Travis loves teaching his two girls, Ella (9) Avery (6), how important it is to be good environmental stewards, to identify trees, etc. Travis golfs, fishes, loves to run outside. He’s also been known to stare at old trees and complain about how so many people lack any appreciation for their beauty. Travis says that he hopes to be able to use his experiences to help the OHC grow.
Chrys is a software engineer by day and a pollinator hero by night. She has restored native prairie and wildflower habitat on her 120-acre farm in Aurora, and it is a sight to behold. She’s helping OHC restore habitat in our nature preserves. Here’s a bit more about Chrys:
Why did you join the board? To participate in decisions about wildlife habits both those we currently own and new acquisitions.
What do you see as the future of Oak Heritage? For the southeast part of Indiana, we will become the “go to” organization for land owners who wish to leave teir land as a wildlife legacy.
What are your hobbies? I enjoy nature restoration, especially monarch butterflies, and native plants, especially those that benefit pollinators.
Richard brings humor and wisdom to our Board. He taught abroad for his entire career, and retired to southeast Indiana. He always wanted to live in a cabin by a creek, and that’s just what he and his wife, Karen, do today. Here’s a bit more about Richard:
Why did you join the Board? Way back when – in answer to a poster in Madison Library that announced an OHC meeting. I went to see what the organization had to say.
Why is Oak Heritage important in the region? It offers landowners a mean of protecting their holdings and preserving them indefinitely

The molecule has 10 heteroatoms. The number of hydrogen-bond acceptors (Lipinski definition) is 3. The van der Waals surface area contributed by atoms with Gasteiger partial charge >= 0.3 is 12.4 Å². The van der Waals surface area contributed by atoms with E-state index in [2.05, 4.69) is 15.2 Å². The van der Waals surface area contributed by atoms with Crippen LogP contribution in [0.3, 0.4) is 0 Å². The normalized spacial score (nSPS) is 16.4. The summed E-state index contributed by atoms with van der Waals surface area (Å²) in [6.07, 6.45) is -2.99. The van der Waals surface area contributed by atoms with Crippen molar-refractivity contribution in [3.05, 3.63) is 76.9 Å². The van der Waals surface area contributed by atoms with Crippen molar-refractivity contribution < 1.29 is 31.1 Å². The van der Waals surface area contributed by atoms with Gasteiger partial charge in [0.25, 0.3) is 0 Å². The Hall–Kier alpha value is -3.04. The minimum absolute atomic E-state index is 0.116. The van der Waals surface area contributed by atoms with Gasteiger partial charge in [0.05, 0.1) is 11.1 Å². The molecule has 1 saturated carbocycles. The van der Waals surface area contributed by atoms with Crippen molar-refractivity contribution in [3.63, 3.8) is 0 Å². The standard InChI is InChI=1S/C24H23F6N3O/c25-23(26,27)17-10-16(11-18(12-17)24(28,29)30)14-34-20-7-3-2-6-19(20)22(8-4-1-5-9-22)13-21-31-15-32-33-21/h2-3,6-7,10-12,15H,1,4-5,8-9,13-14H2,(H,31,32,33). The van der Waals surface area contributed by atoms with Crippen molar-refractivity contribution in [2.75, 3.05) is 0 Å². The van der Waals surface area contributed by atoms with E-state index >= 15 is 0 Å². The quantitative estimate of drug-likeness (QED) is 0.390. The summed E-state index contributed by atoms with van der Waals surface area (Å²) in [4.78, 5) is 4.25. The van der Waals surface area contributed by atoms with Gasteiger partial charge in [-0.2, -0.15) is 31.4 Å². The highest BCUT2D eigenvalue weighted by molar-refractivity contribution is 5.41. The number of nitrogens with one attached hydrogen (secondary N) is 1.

What do you see as the future of Oak Heritage? For the immediate future, we need to recruit younger people who are willing to take on leadership positions.
What are your Hobbies? Birds. Railroads. Gardening.
Eric grew up camping, fishing and exploring the outdoors in Oregon. His parents stressed how important it was to protect and preserve wild spaces and he believes very strongly that we get a little poorer as a community when a natural area is lost or spoiled.
Eric moved to Madison in 1995 to teach economics at Hanover College. He immediately began exploring the trails below the College and in nearby Clifty Falls State Park. He enjoys camping and hiking with his family. He’s eager to serve on the Board and help protect natural areas in southeast Indiana.
Judy Rust is a dynamic combination of skills. She helps us plan events and hone rough drafts of outreach materials into beautiful newsletters and handouts, and she always keeps us laughing. Judy is from Greensburg, Indiana. She has a passion for nature and all things living. A few highlights from a recent interview with Judy:
What do you see as the future of Oak Heritage? I’d like OHC to become a household name and that large farmers and small home owners will consider protecting their land that they love.
What are your hobbies? Our magnificent perennial gardens, arboretum, and 125 tons of rocks we call home, as well as out lovely 100 year old bungalow that shelters us from inclement weather.
What is your favorite Oak Heritage Park? Why? Riverview. I love the esprit de corps that surrounded these individuals and resulted in a tremendous save – – not just for them but others who will enjoy this space. Also it serves as an example of what is possible if you work together and care enough.
Would you like to lend your skills and passion to the Oak Heritage Conservancy Board? Contact us to talk about serving.